Today we send an e-mail, and if the address is invalid, the message bounces back. It’s annoying, but at least we know the information was not received.
The Post Office established the Dead Letter Office to manage misdirected letters or those with insufficient—or no—postage. Among the most baffling letters were those with absolutely no address at all.
But the postal service took great pride in locating recipients, so when a letter arrived at the Dead Letter Office the work began.
Staffing For The Dead Letter Office
While effort was made by the early post office to deliver the mail, the Dead Letter Office was not officially established until 1825. By that time, administrators observed that money and valuables were often among the items that needed re-routing. For that reason, the early staff members were retired clergymen. It was felt that they would be both diligent and honest.
When the Civil War occurred, the post office hired women to help with undeliverable mail. The administrators quickly saw that women were patient and very dedicated to puzzling out where a letter needed to go. As a result, their success rate was high.
Recipient or Sender?
Effort was made to identify the recipient, but if that person couldn’t be found, the search was on for the sender so the letter or package could be returned.
If the task was proving impossible, the employees were legally permitted to open the letter to sleuth out more clues. Then the letter was repackaged, and with luck, it was sent on its way to the correct destination.
Many packages end up in the Dead Letter Offices. One reporter noted that these packages contained everything from ivory miniatures and false teeth to wedding cakes, pistols and human skulls. Horned frogs and small alligators were often found having escaped their boxes. Since reptiles are not permitted to be mailed, the solution there was to take them to a nearby river to let them go.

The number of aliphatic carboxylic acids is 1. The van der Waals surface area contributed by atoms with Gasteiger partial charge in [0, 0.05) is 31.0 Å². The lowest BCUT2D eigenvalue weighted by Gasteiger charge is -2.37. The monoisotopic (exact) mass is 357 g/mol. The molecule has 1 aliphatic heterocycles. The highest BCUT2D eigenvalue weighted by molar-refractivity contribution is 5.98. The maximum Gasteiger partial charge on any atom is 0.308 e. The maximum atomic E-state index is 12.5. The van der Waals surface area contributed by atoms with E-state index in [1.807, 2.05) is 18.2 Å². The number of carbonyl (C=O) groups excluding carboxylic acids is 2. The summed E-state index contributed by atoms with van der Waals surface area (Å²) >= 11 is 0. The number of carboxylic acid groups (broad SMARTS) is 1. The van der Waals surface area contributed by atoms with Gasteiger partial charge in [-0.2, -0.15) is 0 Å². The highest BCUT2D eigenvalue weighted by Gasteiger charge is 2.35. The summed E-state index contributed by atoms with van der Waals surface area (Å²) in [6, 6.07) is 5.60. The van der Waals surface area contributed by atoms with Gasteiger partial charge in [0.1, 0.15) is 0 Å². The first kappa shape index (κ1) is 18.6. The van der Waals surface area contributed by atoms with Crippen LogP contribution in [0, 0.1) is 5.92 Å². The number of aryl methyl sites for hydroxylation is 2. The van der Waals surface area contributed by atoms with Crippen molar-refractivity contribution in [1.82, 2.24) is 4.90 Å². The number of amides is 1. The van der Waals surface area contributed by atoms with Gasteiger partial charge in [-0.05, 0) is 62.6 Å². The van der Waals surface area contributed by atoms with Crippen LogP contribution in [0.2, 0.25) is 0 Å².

Bu the late 19th century, the only live things that could be mailed were “caged and wrapped” shipments of bees. But the reporter pointed out that these were not popular with postal workers. If the packages were damaged, the bees escaped and stung those who got in their way of finding freedom.
As much as $10,000 in cash (bills and coins) was often found floating loose in the mail. The money was to be turned in at the Treasury.
Newspaper wrappers often slipped off making the newspapers undeliverable. Much more unusual items also appeared unwrapped. A news story in the L’Anse Sentinel in northwest Michigan (January 5, 1895) described the mailing of a glass chimney lamp. The item was unwrapped, but the address was attached.
When the chimney glass arrived unbroken, it was clear that postal workers had gone above and beyond their job to deliver it. The reporter wrote that in the same shipment there were other much sturdier items broken to pieces.